Upgraded Lyme Disease Vaccine Promising in Phase I Results
by Ingrid Hein, Staff Writer, MedPage Today July 10, 2023
A novel multivalent outer surface protein A (OspA)-based vaccine candidate (VLA15) against Lyme borreliosis (Lyme disease) appeared safe and generated immunogenicity in young adults, according to phase I trial results.
Among nearly 200 trial participants randomly assigned to receive a three-dose primary immunization with alum-adjuvanted or non-adjuvanted VLA15 in 12, 48, or 90-μg doses, immunogenicity was highest at day 85 with the highest dose and higher still when it was alum adjuvanted (geometric mean titre range 61.3-321.7 adjuvanted vs 23.8-111.5 U/mL non-adjuvanted at 90 μg).
Safety and tolerability were similar between adjuvanted and non-adjuvanted formulations, with adverse events reported in 94-97% of participants getting the intermediate (48 μg) and highest doses (90 μg) when compared with the lowest dose (89% with 12 μg, 95% CI 69.4-94.5). Injection site tenderness or pain were the most common adverse events; common systemic reactions were headache in 45%, excessive fatigue in 25%, and myalgia in 25%.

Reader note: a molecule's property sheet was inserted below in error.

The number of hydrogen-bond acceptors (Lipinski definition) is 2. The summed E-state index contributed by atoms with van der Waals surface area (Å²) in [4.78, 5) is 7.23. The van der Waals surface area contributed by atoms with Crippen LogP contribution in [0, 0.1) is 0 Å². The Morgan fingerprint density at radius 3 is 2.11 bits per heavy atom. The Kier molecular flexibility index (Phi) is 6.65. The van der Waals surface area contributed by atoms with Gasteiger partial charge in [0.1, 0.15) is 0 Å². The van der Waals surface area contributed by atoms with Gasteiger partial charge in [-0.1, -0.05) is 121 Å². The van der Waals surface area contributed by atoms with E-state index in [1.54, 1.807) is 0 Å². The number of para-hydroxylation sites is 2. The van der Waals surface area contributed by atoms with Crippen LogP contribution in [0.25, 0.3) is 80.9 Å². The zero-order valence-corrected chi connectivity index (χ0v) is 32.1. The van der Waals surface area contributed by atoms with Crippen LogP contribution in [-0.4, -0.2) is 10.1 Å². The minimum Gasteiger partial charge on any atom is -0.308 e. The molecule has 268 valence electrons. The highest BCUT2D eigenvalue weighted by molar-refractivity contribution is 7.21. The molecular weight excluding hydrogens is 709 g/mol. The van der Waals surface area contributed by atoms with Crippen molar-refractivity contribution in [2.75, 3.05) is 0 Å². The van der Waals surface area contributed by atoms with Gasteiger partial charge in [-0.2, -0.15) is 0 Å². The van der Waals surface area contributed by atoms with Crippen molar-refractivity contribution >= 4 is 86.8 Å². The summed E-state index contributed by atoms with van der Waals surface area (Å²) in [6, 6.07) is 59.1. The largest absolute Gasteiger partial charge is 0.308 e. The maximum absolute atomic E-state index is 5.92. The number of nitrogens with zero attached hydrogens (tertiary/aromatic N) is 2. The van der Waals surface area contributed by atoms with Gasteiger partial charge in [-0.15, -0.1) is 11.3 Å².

"This novel multivalent vaccine candidate against Lyme borreliosis was safe and immunogenic and paves the way to further clinical development," reported Susanne Eder-Lingelbach, MSc, of drug developer Valneva Austria in Vienna, and colleagues in Lancet Infectious Diseases.
"All VLA15 doses and formulations showed a favourable safety and tolerability profile and were immunogenic against all OspA serotypes, and a booster dose induced a substantial anamnestic immune response," they added.
The CDC reports approximately 30,000 Lyme disease cases per year in the U.S. but suggests a 10-fold higher incidence is likely, as it is highly underreported. Infection causes fever, headache, fatigue, and erythema migrans. If left untreated, the infection can spread to joints, the heart, and the nervous system.
To prevent infection, the VLA15 vaccine targets outer surface protein A (OspA), a dominant surface protein expressed by spirochetes of Borrelia spp in the tick midgut, and neutralizes the bacteria before it can infect a human.